​Data61, Treasury to review the future of blockchain technology in Australia

Data61 and the Treasury will undertake a nine-month study to examine the potential benefits and productivity gains, as well as implications blockchain technology could have on the Australian economy.
Written by Aimee Chanthadavong, Contributor

Data61, together with government agencies including Treasury, have announced they will examine what blockchain technology -- the underlying system that facilitates transactions such as Bitcoin trading -- could mean if it were adopted by both government and industry in Australia.

The announcement will provide greater detail into a small mention within the federal government's Budget 2016, where Treasurer Scott Morrison announced on Tuesday that Data61 will undertake a review of opportunities for blockchain adoption in government and the private sector, as well as testing any potential applications.

"The benefits of this technology could be profound -- extending right across our economy," Morrison said. "We are looking to position Australia as a leading global player in this exciting new area."

According to Data61, the study, which is expected to take nine months, will examine the potential benefits or productivity gains for the Australian economy; the skills Australia might require to become a global leader as blockchain technology becomes more prevalent; and potential legislative and regulatory implications such as privacy consideration.

Data61 said the review will also look into providing practical "proof of concept" projects where blockchain technology could be piloted in government services and the private sector.

Following the consultation and evaluation of suitable use cases, Data61 said an agreed "proof of concept" trial will be developed to demonstrate the impact of blockchain technology.

The research will be led by Data61's blockchain research team, Liming Zhu and Mark Staples, and will be joined by Stefan Hajkowicz from Data61's foresighting team.

Hajkowicz said blockchain technology is an example of technology that has the potential to change not only the financial services industry, but also other sectors, too, including government.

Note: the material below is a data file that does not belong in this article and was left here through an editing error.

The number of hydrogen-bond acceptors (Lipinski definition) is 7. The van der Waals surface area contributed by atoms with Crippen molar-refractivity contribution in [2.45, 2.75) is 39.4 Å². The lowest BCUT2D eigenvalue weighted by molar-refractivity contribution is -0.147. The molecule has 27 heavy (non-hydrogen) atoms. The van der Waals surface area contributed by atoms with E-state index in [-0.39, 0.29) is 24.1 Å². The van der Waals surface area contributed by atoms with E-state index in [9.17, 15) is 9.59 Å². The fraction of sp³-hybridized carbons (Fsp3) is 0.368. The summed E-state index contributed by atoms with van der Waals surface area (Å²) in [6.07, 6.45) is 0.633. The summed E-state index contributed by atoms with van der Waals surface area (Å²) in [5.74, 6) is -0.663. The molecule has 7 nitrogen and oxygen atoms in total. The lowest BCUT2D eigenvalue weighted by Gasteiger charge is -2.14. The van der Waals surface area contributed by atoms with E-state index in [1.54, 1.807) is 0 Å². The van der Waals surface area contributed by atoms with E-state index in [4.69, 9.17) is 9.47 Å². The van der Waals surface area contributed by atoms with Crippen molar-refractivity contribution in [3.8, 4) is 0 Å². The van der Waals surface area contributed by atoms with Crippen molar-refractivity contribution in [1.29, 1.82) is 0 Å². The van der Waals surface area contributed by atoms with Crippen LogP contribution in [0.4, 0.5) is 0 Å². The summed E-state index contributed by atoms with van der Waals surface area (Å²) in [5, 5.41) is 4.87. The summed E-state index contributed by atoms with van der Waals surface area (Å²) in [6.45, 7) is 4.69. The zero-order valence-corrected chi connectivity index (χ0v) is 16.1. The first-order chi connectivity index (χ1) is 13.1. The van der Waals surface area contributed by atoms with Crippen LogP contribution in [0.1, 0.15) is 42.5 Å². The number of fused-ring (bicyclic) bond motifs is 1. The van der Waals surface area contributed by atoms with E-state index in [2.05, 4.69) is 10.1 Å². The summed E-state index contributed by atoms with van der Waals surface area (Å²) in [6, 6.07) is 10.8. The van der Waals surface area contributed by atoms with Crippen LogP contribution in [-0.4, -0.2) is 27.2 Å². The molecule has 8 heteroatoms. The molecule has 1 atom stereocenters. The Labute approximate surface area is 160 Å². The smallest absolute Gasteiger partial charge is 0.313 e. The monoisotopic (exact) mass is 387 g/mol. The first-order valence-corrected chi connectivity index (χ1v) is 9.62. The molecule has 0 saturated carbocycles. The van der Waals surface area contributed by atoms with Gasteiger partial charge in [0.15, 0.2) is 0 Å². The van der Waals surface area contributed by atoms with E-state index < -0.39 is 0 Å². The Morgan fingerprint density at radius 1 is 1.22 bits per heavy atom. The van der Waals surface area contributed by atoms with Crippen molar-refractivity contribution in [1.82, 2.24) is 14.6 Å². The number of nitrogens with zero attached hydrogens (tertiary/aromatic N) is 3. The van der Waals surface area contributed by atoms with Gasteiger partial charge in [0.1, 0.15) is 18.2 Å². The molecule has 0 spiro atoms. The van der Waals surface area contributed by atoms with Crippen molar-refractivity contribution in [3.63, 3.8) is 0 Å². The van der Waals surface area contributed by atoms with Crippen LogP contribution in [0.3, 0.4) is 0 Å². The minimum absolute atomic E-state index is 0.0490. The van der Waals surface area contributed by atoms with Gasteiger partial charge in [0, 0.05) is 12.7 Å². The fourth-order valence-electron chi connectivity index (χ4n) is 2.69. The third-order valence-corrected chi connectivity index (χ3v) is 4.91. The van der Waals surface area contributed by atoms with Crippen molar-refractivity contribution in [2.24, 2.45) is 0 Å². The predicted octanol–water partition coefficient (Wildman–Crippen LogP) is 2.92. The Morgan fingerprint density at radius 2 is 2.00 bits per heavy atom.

"There are currently a few potential areas where we could explore opportunities such as shareable registry information, verifiable supply chains, and assessment of aggregate risk exposure in the financial services sector," he said.

"In fact, there are also potential applications for this technology that extend well beyond the financial industry, and we are excited to explore, develop and apply the technology in both financial and non‑financial industry, in consultation with industry and government.

"Deployment of such technology could be most promising in government delivery applications."

Data61 CEO Adrian Turner said the study will provide the information that will be needed to properly consider the opportunities and challenges posed by blockchain.

"This is a rapidly emerging area and now is definitely the right time to look at what it could mean for our economy," he said.

The Australian Senate Economics References Committee said last August the GST treatment of digital currencies was the most pressing concern for Australian businesses that are using currencies such as Bitcoin, and called for changes to the GST Act to amend the definition of money.

In its report Digital currency-game changer or bit player, the committee said the Australian Taxation Office's current treatment of Bitcoin as barter for individuals creates a double taxation effect, and results in additional burdens for users.

"The committee is of the view that digital currency should be treated as money for the purposes of the goods and services tax," the report said.

Following the report, the federal government announced initial plans in March to scrap the "double taxation" treatment from those dealing in digital currency such as Bitcoin, saying removing the treatment and applying adequate anti-money laundering and counter-terrorism financing rules may facilitate further developments or use in the future.

The government acknowledged at the time that blockchain technology has attracted considerable interest and has the potential to revolutionise key services like international transfers between banks, equities clearing and settlement, and financial contracts.

It also said such fintech innovations are generating new value streams, not just in financial services but across the economy, with the government saying it recognises that Australia's financial technology sector can play a vital role in aiding the positive transition that is occurring in the country's economy.

The federal government revisited plans to remove the double application of the Goods and Services Tax (GST) applied to digital currencies on Tuesday as part of Budget 2016, releasing its GST Treatment of Digital Currency consultation paper.

In the paper, Treasury stated three options for changing how the GST impacts digital currencies: Input tax treatment similar to the UK and Europe where Bitcoin is regarded as akin to share trading, loans, or exchanges of foreign currency; changing the definition of money in the GST Act to include Bitcoin; or explicitly stating that Bitcoin is GST-free in the same manner that food is GST-free.

At the start of the year, the Australian Stock Exchange (ASX) contracted US-based firm Digital Asset to help develop solutions for the Australian equity market using blockchain technology that will be used to replace or upgrade the ASX's main trading and post-trade platforms.

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